In nature, organisms often support each other in order to gain an advantage. However, this kind of cooperation contradicts the theory of evolution proposed by Charles Darwin: Why would organisms invest valuable resources to help others? Instead, they should rather use them for themselves, in order to win the evolutionary competition with other species. A new study led by Prof. Dr. Christian Kost from the Department of Ecology at Osnabrueck University has now solved this puzzle. The results of the study were published in the scientific journal Current Biology. The research project was performed in collaboration with the Max Planck Institute for Chemical Ecology in Jena.

Interactions between two or more organisms, in which all partners involved gain an advantage, are ubiquitous in nature and have played a key role in the of life on Earth. For example, root bacteria fix nitrogen from the atmosphere, thus making it available to plants. In return, the plant supplies its root bacteria with nutritious sugars. However, it is nevertheless costly for both interaction partners to support each other. For example, the provision of sugar requires energy, which is then not available to the plant anymore. From this results the risk of cheating interaction partners that consume the sugar without providing nitrogen in return.

The research team led by Prof. Dr. Christian Kost used bacteria as a model system to study the evolution of mutual cooperation. At the beginning of the experiment, two bacterial strains could only grow when they provided each other with . Over the course of several generations, however, the initial exchange of metabolic byproducts developed into a real cooperation: both partners increased the production of the exchanged amino acids in order to benefit their respective partner. Even though the increased amino acid production enhanced growth when both partners were present, it was extremely costly when individual bacterial strains had to grow without their partner.

Jul 22, 2020

A laser motor directly transforms light energy into mechanical energy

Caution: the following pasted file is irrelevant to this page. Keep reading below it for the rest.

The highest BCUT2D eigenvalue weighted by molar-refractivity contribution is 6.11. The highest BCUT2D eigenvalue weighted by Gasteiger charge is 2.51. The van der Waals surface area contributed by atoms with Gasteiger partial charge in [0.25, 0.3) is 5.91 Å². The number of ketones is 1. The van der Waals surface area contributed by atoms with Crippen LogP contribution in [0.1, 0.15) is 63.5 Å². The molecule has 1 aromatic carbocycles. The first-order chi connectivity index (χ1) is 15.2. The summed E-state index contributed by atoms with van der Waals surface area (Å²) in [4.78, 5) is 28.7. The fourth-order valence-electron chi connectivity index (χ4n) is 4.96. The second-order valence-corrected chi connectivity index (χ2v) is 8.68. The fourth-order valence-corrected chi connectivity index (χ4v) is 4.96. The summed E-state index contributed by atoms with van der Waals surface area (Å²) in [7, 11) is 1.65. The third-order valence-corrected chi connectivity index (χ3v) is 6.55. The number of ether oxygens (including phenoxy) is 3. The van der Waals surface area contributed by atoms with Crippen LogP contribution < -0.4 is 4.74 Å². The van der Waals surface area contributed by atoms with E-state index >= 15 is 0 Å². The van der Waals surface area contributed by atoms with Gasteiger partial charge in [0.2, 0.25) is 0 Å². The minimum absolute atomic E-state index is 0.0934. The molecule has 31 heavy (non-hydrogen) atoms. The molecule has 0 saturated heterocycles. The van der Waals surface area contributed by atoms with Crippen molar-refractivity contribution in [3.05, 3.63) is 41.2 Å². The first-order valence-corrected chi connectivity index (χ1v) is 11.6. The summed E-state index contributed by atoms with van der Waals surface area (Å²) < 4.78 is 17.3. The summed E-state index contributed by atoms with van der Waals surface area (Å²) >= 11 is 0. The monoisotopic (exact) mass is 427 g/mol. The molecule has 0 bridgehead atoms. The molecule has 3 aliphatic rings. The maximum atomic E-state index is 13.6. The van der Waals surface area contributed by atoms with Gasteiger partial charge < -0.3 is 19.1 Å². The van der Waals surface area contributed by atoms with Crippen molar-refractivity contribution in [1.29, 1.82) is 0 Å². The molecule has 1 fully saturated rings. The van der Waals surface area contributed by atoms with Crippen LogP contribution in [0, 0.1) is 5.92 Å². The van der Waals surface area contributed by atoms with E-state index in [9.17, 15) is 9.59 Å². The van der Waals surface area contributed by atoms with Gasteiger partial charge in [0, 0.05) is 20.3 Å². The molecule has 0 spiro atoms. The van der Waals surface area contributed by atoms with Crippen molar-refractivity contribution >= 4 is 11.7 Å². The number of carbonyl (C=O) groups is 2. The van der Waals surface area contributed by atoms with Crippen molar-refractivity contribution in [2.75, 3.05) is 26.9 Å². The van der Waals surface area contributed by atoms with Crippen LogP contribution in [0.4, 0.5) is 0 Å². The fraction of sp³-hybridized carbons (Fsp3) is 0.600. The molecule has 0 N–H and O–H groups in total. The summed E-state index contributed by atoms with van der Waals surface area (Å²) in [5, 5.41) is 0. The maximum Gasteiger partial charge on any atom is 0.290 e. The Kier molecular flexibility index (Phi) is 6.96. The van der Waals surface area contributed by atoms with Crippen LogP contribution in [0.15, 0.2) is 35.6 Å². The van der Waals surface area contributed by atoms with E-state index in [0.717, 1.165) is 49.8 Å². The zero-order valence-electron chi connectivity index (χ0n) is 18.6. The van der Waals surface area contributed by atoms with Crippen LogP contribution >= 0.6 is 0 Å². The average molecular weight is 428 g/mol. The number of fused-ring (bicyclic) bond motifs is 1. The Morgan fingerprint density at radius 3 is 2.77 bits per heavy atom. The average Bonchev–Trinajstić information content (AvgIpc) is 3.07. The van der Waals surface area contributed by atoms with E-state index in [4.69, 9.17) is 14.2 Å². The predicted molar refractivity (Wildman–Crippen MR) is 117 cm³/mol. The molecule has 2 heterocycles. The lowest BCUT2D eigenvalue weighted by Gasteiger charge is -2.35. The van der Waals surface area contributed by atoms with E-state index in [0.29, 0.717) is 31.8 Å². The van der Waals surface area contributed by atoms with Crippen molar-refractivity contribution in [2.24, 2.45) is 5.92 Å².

Posted by in category: energy

A novel light-driven actuator can induce relative movement between two objects.

Jul 21, 2020

Physicists find ways to control gamma radiation

Posted by in categories: energy, physics

Researchers from Kazan Federal University, Texas A&M University and Institute of Applied Physics (Russian Academy of Sciences) found ways to direct high frequency gamma radiation by means of acoustics.

Their paper describes an optical ‘switch’—a device able to let through or stop quanta by switching the acoustic field. Basically, the mechanism makes iron ‘transparent’ for when needed.

The Mossbauer Spectroscopy Lab of Kazan Federal University showed acoustically induced transparency of a resonant medium for in an experiment. The essence of this phenomenon lies in the transformation of the spectrum of the absorption line into a comb structure consisting of satellite lines spaced from the main line by the frequency of the acoustic field. For the experiment, gamma quanta with an energy of 14.4 keV were used, which are emitted during the decay of the excited state of the iron-57 nucleus.

Jul 20, 2020

Tuscon Electric Power Makes Dramatic Pivot Toward Renewable Energy

Posted by in categories: energy, sustainability

Remember just 2 years ago when the utility companies that supply electricity to customers in Arizona went into a tizzy over a ballot initiative that would mandate them to get 50% of their electricity from renewable sources by the year 2030? Oh, the weeping and wailing and gnashing of teeth could be heard from sea to shining sea. It was a direct frontal assault on the American way of life. It was so dire, the utilities ponied up $40 million of their own money (actually it was their customers’ money) to defeat it.

Jul 20, 2020

New Spin Record Set: 1 Million rpm

Posted by in categories: electronics, energy

Circa 2008

Industrial motors can spin at a head-spinning 250,000 revolutions per minute. But a new matchbook-sized motor runs circles around the competition.

Researchers from ETH Zurich’s Department of Power Electronics created a drive system in cooperation with its industrial partners that exceeded 1,000,000 rpm in tests.